Whilst having this translated discussion with Sory I asked him many questions including his best advice for me from here on. Out of many things, the most important one he stressed was what he took from his father: courage. He told me that I was a balafon player now and that I had to go forward with the courage and confidence of someone who owns their instrument. Along with the tremendous amount that I learnt from him this resulted in such a strong feeling of worth when I left that will never leave me. Sory helped to set me off on a continuous journey and when I left him I knew that it was very much the end of the beginning. I could liken it to feeling like a newly qualified driver: nervous and unexperienced yet excited and itchy to get behind the wheel every day. I am doing exactly that. I made a promise to myself and to Sory that I would practise every day without fail (I might have missed two or three since Lyon but the hours definitely make up the very few non practise days!). I feel like I’ve made almost as much progress back home as I did during my studies. I practise everything he taught me and I make up new exercises for myself all the time. On the day before I left I went to buy souvenirs for my family and wonder around for the last time. It was another perfect sunny day and on one of the many bridges that crossed the two rivers of the city I sat smiling on a wall watching the water and the boats go past and said goodbye to Lyon.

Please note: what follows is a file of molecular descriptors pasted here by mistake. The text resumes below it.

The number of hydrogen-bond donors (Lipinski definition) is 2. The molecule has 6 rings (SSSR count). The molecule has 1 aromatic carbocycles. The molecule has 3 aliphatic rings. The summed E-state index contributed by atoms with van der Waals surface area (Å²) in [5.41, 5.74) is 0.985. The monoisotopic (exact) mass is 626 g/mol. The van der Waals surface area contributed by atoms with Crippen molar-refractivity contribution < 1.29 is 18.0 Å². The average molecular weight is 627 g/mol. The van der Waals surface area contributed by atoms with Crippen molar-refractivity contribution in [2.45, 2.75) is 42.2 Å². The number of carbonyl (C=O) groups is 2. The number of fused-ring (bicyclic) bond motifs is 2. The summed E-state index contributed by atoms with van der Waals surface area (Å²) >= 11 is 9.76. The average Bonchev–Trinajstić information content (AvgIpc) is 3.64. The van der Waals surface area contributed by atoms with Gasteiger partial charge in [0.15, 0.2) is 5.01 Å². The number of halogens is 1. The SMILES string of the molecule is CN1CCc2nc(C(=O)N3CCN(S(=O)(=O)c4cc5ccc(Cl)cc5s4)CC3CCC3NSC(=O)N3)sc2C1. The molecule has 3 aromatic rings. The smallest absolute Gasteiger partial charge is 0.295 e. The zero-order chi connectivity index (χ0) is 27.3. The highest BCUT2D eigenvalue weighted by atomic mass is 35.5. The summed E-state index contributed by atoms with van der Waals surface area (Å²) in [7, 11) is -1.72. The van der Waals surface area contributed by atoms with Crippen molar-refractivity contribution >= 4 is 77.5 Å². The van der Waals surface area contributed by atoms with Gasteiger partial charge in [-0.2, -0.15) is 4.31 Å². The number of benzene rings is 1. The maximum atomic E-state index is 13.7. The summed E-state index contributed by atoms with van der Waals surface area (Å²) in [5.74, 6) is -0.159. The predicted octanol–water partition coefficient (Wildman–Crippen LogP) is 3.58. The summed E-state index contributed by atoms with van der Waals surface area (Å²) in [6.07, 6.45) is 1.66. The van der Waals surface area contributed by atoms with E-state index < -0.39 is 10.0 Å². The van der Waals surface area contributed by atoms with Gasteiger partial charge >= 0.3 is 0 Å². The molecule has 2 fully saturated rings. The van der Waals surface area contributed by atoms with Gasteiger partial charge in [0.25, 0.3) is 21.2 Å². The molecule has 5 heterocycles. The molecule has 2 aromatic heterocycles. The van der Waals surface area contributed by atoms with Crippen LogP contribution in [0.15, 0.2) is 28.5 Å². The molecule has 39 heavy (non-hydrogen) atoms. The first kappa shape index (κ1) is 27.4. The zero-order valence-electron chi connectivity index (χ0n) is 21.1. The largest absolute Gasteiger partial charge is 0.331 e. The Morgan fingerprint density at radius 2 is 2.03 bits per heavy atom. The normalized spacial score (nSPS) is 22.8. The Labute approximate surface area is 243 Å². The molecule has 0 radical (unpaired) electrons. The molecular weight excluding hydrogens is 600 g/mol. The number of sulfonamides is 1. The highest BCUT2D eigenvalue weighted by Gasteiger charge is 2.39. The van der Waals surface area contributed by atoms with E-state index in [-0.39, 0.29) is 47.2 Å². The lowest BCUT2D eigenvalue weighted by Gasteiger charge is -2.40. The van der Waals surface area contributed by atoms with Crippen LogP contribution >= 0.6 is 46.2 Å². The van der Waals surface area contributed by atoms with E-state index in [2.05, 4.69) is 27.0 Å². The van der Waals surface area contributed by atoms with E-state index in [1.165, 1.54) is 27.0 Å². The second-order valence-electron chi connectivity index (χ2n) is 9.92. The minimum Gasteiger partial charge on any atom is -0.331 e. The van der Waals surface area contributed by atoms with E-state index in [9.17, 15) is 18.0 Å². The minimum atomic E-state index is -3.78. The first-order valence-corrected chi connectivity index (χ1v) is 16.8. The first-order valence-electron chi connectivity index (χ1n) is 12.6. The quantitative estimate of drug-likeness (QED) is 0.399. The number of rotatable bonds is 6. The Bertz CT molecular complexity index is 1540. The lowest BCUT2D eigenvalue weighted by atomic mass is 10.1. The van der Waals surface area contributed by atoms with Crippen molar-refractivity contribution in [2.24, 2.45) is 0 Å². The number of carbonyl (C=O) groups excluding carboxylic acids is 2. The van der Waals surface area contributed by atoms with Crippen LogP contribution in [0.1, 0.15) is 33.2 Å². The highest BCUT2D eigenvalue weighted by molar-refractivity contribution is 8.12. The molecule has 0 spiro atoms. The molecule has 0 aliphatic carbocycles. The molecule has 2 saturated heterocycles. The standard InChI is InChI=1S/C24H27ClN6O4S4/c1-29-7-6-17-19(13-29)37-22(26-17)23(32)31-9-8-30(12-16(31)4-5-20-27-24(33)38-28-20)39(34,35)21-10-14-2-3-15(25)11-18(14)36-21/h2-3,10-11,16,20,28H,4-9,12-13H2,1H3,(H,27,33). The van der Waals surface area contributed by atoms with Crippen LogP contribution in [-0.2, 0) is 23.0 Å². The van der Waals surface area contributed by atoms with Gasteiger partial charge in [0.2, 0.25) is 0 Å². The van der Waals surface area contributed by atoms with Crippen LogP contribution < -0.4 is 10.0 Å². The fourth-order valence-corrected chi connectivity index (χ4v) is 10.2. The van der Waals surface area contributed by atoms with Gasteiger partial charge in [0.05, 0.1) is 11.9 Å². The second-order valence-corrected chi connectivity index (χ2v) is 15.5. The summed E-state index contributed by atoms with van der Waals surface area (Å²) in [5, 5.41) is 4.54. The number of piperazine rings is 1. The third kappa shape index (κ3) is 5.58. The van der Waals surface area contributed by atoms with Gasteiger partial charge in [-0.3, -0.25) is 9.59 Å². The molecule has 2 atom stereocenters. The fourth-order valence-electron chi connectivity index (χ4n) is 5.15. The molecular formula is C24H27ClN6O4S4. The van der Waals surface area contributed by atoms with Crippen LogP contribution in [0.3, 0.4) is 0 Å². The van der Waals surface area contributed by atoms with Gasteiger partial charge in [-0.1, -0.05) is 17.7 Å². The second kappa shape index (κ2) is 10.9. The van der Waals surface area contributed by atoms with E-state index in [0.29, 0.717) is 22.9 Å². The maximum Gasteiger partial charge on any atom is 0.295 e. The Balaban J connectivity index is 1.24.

Since returning I have acquired four students and counting, tuned and successfully reassembled two balafons (a pentatonic one and a diatonic one kindly donated by a friend who owned these that were out of tune), played balafon at several gigs, festivals and a wedding with my band Tanante this summer and played in schools during percussion workshops with Drumroots. Eventually, when funds allow I intend to buy ten balafons on a trip to West Africa and start going to schools and festivals leading my own balafon workshops. It’s now been a few months since I came home and I’m already making plans to return very soon to have more lessons with Sory. I’d like to make it an annual trip to continuously build on what he started. The experience has left me with so much inspiration and an unquenchable thirst for more. I’m also discussing post graduate work in ethnomusicology with a tutor from Salford, Jostine Loubser, who has helped me to realised the absolute potential of this scholarship. As well as planning a return trip to Lyon I’ve booked a trip to the Gambia with a previous Finzi scholar, Holly Marland, in January 2017 to complete a joint Kora and balafon study trip. This is a very exciting prospect for a few reasons. Yusupha, a player who Holly has recommended, speaks good english and will be able to give me a much clearer picture of the history of the instrument. Also, as I mentioned before, I would really like to look at the slower style of Mandinka balafon, usually accompanied by longer more detailed songs and be able to obtain complete translations and finally I will get the chance to set out plans for my next project to come. I have decided to live in Gambia for four to six months at some point over the next two to three years. I realised in Lyon that one month just simply isn’t enough! If I was there for at least four months, immersed in the music, I feel I could take a huge leap forward and come back ten times the player I left behind. If I actually manage to come home that is…